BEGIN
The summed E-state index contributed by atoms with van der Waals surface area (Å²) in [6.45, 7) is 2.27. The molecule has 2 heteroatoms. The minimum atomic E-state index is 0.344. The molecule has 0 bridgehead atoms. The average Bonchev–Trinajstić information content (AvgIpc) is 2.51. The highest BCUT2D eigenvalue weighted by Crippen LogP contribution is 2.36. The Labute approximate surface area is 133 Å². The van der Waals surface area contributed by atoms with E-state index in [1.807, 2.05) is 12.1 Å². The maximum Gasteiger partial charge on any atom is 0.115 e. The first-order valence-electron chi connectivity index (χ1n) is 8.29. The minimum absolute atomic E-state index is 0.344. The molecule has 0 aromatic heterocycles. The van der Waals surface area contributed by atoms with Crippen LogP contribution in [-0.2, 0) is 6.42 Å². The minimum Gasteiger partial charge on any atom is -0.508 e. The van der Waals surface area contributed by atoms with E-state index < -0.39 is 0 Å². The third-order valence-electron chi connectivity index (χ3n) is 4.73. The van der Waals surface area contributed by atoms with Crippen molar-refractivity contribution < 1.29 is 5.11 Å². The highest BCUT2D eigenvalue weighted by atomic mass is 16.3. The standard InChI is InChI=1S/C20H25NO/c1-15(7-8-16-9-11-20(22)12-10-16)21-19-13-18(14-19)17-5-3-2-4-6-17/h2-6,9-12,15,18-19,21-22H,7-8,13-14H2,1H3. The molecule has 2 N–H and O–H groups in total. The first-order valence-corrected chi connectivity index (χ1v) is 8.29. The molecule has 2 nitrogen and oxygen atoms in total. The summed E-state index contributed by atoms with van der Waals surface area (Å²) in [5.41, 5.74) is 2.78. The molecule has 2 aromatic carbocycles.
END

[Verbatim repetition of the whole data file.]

The summed E-state index contributed by atoms with van der Waals surface area (Å²) in [6.45, 7) is 2.27. The molecule has 2 heteroatoms. The minimum atomic E-state index is 0.344. The molecule has 0 bridgehead atoms. The average Bonchev–Trinajstić information content (AvgIpc) is 2.51. The highest BCUT2D eigenvalue weighted by Crippen LogP contribution is 2.36. The Labute approximate surface area is 133 Å². The van der Waals surface area contributed by atoms with E-state index in [1.807, 2.05) is 12.1 Å². The maximum Gasteiger partial charge on any atom is 0.115 e. The first-order valence-electron chi connectivity index (χ1n) is 8.29. The minimum absolute atomic E-state index is 0.344. The molecule has 0 aromatic heterocycles. The van der Waals surface area contributed by atoms with Crippen LogP contribution in [-0.2, 0) is 6.42 Å². The minimum Gasteiger partial charge on any atom is -0.508 e. The van der Waals surface area contributed by atoms with E-state index < -0.39 is 0 Å². The third-order valence-electron chi connectivity index (χ3n) is 4.73. The van der Waals surface area contributed by atoms with Crippen molar-refractivity contribution < 1.29 is 5.11 Å². The highest BCUT2D eigenvalue weighted by atomic mass is 16.3. The standard InChI is InChI=1S/C20H25NO/c1-15(7-8-16-9-11-20(22)12-10-16)21-19-13-18(14-19)17-5-3-2-4-6-17/h2-6,9-12,15,18-19,21-22H,7-8,13-14H2,1H3. The molecule has 2 N–H and O–H groups in total. The first-order valence-corrected chi connectivity index (χ1v) is 8.29. The molecule has 2 nitrogen and oxygen atoms in total. The summed E-state index contributed by atoms with van der Waals surface area (Å²) in [5.41, 5.74) is 2.78. The molecule has 2 aromatic carbocycles.